A writer’s process – their method of writing and revising their work – is to some extent personal. But there are certain elements which have come to be seen as critical to the production of good work, amongst them: revising and redrafting the work (writing is revising – never trust a first draft), reading the work aloud to make sure it reads well, exposing it to fellow writers in workshops, and building a group of ‘first readers’ who can be trusted to give a sane and balanced evaluation of the work. New writers are advised to work these elements into their own process.
But if they’re anything like me they might be inclined to ask themselves, what did my literary heroes know of process? Did Jane Austen resort to a process, or did her works drop, fully-formed, on to scraps of paper she squirreled away whenever she was interrupted in the act of composition? We like to think that’s the way genius operates – an external force which possesses some lucky individual at times and gifts them high art. It’s a concept that’s as old as art itself, this notion of possession, or the gift of the muse. Only us mortals have to resort to process.
So it’s something of a surprise to discover that Jane Austen had a process, and it wasn’t so very different from the process modern authors adopt when fashioning their work. Take Pride & Prejudice for example, arguably her most successful novel (I prefer Emma, but that’s just me). This started life in 1796, as First Impressions. It wasn’t published until January 1813 – fully 16 years after she began it. We don’t know how many drafts she produced of the work during these years – biographical details on her life are sketchy at best – but we are given a glimpse of the way she liked to work by contemporary accounts from family members.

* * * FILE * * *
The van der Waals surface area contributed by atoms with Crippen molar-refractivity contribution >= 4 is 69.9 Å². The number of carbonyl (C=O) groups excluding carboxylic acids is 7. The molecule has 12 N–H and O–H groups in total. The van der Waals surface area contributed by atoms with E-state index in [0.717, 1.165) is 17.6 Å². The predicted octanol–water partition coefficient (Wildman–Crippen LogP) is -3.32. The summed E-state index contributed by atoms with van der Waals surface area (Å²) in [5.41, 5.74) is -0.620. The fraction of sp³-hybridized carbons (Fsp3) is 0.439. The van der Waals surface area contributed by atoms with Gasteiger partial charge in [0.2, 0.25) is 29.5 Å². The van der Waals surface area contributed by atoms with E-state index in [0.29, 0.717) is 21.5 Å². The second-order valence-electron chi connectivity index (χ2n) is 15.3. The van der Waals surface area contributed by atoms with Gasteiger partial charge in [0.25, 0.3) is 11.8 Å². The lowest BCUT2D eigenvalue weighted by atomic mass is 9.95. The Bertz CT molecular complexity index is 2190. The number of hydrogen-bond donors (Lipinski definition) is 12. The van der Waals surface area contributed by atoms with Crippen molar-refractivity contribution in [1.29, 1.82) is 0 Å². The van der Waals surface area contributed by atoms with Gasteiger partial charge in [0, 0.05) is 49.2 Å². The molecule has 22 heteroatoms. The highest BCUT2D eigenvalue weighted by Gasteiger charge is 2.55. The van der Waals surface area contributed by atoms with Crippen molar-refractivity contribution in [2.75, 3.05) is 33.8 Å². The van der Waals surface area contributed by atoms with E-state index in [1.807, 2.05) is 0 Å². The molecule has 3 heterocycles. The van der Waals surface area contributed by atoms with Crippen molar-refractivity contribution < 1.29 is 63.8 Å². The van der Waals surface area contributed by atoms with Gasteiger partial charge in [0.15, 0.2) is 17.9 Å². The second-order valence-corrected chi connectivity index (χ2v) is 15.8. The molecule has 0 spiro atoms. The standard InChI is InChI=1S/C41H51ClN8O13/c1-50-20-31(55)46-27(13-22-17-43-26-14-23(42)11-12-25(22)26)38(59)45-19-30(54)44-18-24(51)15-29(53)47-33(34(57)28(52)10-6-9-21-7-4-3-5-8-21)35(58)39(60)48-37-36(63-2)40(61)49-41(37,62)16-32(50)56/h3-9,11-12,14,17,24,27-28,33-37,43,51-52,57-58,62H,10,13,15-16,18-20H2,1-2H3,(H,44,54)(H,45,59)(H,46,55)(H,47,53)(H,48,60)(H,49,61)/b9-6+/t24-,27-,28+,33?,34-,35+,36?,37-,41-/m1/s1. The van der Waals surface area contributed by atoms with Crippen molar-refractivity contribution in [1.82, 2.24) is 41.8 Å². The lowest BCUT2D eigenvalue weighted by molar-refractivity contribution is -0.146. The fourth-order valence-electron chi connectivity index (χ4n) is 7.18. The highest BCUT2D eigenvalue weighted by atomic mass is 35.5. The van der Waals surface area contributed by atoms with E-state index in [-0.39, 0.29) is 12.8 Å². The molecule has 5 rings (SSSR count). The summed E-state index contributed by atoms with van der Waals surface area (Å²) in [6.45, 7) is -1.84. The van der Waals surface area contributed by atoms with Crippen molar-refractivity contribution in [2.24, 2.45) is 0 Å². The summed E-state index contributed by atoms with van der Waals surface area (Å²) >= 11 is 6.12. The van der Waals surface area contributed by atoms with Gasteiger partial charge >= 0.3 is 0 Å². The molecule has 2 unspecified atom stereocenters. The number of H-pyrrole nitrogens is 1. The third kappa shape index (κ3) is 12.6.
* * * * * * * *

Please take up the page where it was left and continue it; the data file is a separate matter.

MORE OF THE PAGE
For example, how did a woman, who lived at home in small villages for most of her life, workshop her material? She used the only resources she had: her family. She read the work aloud as she was working on it, and it became a firm family favourite. She had a large family – six brothers and a sister – so she had a fairly large audience for these readings, and they were all interested in literature, and well read. Not the ideal workshop participants exactly, but better than nothing. The Austens also had a large and varied library (her father was a rector, gentleman farmer and private tutor) which gave Jane plenty of exposure to the best contemporary work, and a deep well of older writers to draw on.
Pride & Prejudice is by no means the only book which took her over a decade to hatch. Almost every one of her major works started life as something very different in the late 1790s. Sense & Sensibility was originally written as an epistolary novel called Elinor and Marianne. She revised it completely several times, but we don’t know how much of the original work survived because that first draft has been lost.
Frankly, I was surprised (and a little relieved) to discover that even my hero needed to revise her work, and refine and revise it many times, over many years, before it gelled. I think there’s hope for all us mortals.
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Life is an adventure, but publishing is a GIANT adventure. I'm obsessed with books and stories, and my obsessions spill out here, from time to time.